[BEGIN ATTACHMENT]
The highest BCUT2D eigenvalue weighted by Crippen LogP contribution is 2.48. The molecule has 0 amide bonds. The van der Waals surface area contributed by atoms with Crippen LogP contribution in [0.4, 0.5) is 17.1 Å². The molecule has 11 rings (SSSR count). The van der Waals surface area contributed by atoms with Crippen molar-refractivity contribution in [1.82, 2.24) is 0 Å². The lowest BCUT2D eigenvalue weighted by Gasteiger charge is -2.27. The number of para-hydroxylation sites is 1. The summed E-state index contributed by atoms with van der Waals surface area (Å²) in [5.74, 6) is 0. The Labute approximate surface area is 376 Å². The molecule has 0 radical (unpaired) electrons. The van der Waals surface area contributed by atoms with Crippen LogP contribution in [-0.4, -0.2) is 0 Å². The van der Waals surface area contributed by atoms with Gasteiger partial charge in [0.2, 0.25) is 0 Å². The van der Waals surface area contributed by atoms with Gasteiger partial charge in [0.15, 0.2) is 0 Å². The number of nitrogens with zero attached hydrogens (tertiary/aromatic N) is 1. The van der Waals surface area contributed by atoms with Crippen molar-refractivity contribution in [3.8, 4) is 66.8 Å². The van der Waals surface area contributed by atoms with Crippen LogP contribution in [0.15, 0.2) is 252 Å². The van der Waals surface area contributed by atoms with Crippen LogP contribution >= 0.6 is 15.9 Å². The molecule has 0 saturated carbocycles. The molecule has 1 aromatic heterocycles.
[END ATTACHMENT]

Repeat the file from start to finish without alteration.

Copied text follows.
The highest BCUT2D eigenvalue weighted by Crippen LogP contribution is 2.48. The molecule has 0 amide bonds. The van der Waals surface area contributed by atoms with Crippen LogP contribution in [0.4, 0.5) is 17.1 Å². The molecule has 11 rings (SSSR count). The van der Waals surface area contributed by atoms with Crippen molar-refractivity contribution in [1.82, 2.24) is 0 Å². The lowest BCUT2D eigenvalue weighted by Gasteiger charge is -2.27. The number of para-hydroxylation sites is 1. The summed E-state index contributed by atoms with van der Waals surface area (Å²) in [5.74, 6) is 0. The Labute approximate surface area is 376 Å². The molecule has 0 radical (unpaired) electrons. The van der Waals surface area contributed by atoms with Crippen LogP contribution in [-0.4, -0.2) is 0 Å². The van der Waals surface area contributed by atoms with Gasteiger partial charge in [0.2, 0.25) is 0 Å². The van der Waals surface area contributed by atoms with Gasteiger partial charge in [0.15, 0.2) is 0 Å². The number of nitrogens with zero attached hydrogens (tertiary/aromatic N) is 1. The van der Waals surface area contributed by atoms with Crippen molar-refractivity contribution in [3.8, 4) is 66.8 Å². The van der Waals surface area contributed by atoms with Crippen LogP contribution in [0.15, 0.2) is 252 Å². The van der Waals surface area contributed by atoms with Crippen LogP contribution >= 0.6 is 15.9 Å². The molecule has 0 saturated carbocycles. The molecule has 1 aromatic heterocycles.